Choline deficiency is caused by inadequate intake of choline-rich foods, such as eggs, beef liver, nuts, and soybeans. It can also result from certain medical conditions, including liver disease, malabsorption disorders, and certain medications.
Choline deficiency is typically diagnosed through a blood test that measures choline levels. Additional tests may be done to identify underlying medical conditions that can lead to choline deficiency.
Differential diagnosis of choline deficiency includes other nutritional deficiencies, such as folate or vitamin B12 deficiency, as well as liver diseases, malabsorption disorders, and certain medications.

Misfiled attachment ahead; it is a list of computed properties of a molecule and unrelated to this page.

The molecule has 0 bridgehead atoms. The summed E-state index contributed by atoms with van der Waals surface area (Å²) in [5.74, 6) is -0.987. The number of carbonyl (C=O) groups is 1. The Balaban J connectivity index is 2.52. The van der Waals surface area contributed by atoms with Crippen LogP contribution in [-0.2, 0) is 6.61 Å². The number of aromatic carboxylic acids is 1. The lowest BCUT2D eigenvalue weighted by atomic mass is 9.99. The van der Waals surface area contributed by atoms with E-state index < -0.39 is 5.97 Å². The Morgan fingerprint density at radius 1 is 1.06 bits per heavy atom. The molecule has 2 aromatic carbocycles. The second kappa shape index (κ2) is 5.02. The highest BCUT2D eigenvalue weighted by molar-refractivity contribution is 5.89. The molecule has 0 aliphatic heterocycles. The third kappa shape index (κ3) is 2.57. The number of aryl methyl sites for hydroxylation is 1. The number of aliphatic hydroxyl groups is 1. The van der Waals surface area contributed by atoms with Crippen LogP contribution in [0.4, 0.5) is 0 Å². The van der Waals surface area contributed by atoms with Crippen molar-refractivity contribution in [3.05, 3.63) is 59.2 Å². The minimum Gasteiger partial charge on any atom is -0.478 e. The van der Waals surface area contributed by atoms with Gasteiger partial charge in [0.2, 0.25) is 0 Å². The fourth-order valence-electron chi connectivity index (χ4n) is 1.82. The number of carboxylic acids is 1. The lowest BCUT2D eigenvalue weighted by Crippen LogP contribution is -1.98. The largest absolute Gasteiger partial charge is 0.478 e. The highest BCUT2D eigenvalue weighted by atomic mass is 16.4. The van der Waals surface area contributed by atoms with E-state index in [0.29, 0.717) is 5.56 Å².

Treatment of choline deficiency depends on the underlying cause. If the deficiency is caused by inadequate intake, increasing dietary intake of choline-rich foods such as eggs, beef liver, nuts, and soybeans can help. If the deficiency is caused by an underlying medical condition, treatment of the condition may be necessary. Supplementation with choline, either orally or intravenously, is also an option.
With adequate choline supplementation and dietary changes, a person with choline deficiency can have a good prognosis. However, if the deficiency is caused by an underlying medical condition, the prognosis may depend on the underlying condition.